Attachments:
inner longitudinal pipes.jpg
inner longitudinal pipes.jpg [ 66.59 KiB | Viewed 4641 times ]
inner lonigtudinal inside.jpg
inner lonigtudinal inside.jpg [ 81.69 KiB | Viewed 4641 times ]
rear torrision tube end.jpg
rear torrision tube end.jpg [ 63.76 KiB | Viewed 4641 times ]

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PostPosted: Tue Mar 25, 2014 11:44 pm 
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Location: Auburn AL
You are coming out of the gate running Scott.
Just from the few pictures you've posted thus far, I can see where this will be a great restoration. Nice work!


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PostPosted: Fri May 02, 2014 11:04 am 
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Time for an update. After giving it a lot of thought I decided to remove the front clip. This was not an easy decision as it seems I am just getting deeper and deeper without any new metal installed for progress. In teh end it was teh right decision as I have really good access to a lot of trouble areas.


Attachments:
front clip sm on car with weld drilling.JPG
front clip sm on car with weld drilling.JPG [ 116.86 KiB | Viewed 4369 times ]
File comment: cutting the clip away up near front window
front clip sm- cutting from up near front window.JPG
front clip sm- cutting from up near front window.JPG [ 82.17 KiB | Viewed 4369 times ]
File comment: driling out the welds took time - not as much metal meat in this area as I would have hoped. cut the front latch and drain hole away as well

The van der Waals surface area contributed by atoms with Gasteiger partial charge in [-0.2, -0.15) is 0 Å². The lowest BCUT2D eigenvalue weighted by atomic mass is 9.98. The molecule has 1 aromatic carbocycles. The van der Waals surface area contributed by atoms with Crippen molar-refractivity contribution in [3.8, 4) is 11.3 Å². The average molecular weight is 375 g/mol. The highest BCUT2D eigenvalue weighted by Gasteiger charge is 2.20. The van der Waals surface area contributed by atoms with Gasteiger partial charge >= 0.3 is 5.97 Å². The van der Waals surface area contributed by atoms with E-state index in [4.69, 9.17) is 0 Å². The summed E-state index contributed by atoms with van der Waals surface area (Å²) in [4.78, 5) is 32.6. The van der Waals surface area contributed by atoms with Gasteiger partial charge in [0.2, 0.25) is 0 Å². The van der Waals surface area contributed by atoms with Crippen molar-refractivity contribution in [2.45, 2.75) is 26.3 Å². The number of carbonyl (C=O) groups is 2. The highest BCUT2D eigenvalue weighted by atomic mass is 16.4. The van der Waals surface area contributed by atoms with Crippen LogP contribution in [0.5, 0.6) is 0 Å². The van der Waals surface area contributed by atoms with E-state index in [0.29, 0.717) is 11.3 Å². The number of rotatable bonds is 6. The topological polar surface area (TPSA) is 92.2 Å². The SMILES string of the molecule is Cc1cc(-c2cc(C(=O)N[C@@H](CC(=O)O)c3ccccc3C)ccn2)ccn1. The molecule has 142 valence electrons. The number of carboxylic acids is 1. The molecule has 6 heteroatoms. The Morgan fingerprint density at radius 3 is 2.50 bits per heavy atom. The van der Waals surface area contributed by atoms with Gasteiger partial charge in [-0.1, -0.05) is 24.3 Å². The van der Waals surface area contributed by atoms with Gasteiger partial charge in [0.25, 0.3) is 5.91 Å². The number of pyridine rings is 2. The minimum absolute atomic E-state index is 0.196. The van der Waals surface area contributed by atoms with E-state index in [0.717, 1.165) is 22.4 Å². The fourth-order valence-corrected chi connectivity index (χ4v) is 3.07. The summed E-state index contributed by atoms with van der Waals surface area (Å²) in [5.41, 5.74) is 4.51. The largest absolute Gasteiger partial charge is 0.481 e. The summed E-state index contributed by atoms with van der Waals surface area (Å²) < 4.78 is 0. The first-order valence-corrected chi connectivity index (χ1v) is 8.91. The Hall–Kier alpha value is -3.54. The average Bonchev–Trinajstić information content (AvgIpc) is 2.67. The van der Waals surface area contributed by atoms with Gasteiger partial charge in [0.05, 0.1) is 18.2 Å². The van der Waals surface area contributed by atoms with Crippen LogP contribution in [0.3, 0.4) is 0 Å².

front clip sm drilling out welds.JPG
front clip sm drilling out welds.JPG [ 46.07 KiB | Viewed 4369 times ]
File comment: clip removed with lots of access
front clip sm removed.JPG
front clip sm removed.JPG [ 115.21 KiB | Viewed 4369 times ]

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PostPosted: Tue May 13, 2014 9:45 pm 
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I Continue to work at putting together the centre longitudinal with the frame strut and the battery box side pieces. A complicated area with most of the bottom five inches a mess and cut away. The real problem is the inner wheel housing areas (area with large whole for steering linkage to pass through to the wheel) is damaged and badly rusted on the bottom. A tough shape and piece to visualize and shape.

I have fabricated a rough shape of this piece and have determined now is the time to remove the battery box side as it ties into the torsion bar support piece and the wheel housing area over laps this as well. Nervous about how is being cut away - don't want it to fold in on itself. Need to tie the firewall, frame struts, battery box side and inner/outer longitudinals all together to regain a ridge strong body.

I have now cut away the front inner nose section and will start to clear away old rusted metal and the area around the inner wheel area on the inside. Need a clean strong surface on the torsion bar support piece frame to weld edge of battery box side and the inner wheel well piece that will overlap each other.


I


Attachments:
File comment: firewall pedal support in position to allow for positioning of the inner wheel shape
512 1 firewall.JPG
512 1 firewall.JPG [ 757.05 KiB | Viewed 4273 times ]
File comment: fire wall and longitudiunal support in position to judge the lower edge of the inner wheel well piece